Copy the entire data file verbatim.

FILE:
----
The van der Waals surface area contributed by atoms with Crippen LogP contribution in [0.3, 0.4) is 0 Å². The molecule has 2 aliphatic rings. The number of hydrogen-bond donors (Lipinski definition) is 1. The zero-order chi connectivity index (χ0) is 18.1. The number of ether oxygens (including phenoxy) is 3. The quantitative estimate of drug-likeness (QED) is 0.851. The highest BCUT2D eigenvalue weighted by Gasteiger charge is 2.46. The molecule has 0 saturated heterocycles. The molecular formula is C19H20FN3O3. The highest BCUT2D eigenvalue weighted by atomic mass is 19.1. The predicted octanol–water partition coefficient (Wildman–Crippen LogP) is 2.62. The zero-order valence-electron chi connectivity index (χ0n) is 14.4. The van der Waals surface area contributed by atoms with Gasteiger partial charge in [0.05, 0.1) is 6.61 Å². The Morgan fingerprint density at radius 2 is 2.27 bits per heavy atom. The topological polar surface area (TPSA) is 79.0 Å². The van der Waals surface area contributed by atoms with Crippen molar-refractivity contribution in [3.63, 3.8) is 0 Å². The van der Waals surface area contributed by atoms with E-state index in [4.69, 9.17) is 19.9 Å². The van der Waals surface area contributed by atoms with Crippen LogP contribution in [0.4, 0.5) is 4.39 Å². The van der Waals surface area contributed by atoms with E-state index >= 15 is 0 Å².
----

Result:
The van der Waals surface area contributed by atoms with Crippen LogP contribution in [0.3, 0.4) is 0 Å². The molecule has 2 aliphatic rings. The number of hydrogen-bond donors (Lipinski definition) is 1. The zero-order chi connectivity index (χ0) is 18.1. The number of ether oxygens (including phenoxy) is 3. The quantitative estimate of drug-likeness (QED) is 0.851. The highest BCUT2D eigenvalue weighted by Gasteiger charge is 2.46. The molecule has 0 saturated heterocycles. The molecular formula is C19H20FN3O3. The highest BCUT2D eigenvalue weighted by atomic mass is 19.1. The predicted octanol–water partition coefficient (Wildman–Crippen LogP) is 2.62. The zero-order valence-electron chi connectivity index (χ0n) is 14.4. The van der Waals surface area contributed by atoms with Gasteiger partial charge in [0.05, 0.1) is 6.61 Å². The Morgan fingerprint density at radius 2 is 2.27 bits per heavy atom. The topological polar surface area (TPSA) is 79.0 Å². The van der Waals surface area contributed by atoms with Crippen molar-refractivity contribution in [3.63, 3.8) is 0 Å². The van der Waals surface area contributed by atoms with E-state index in [4.69, 9.17) is 19.9 Å². The van der Waals surface area contributed by atoms with Crippen LogP contribution in [0.4, 0.5) is 4.39 Å². The van der Waals surface area contributed by atoms with E-state index >= 15 is 0 Å².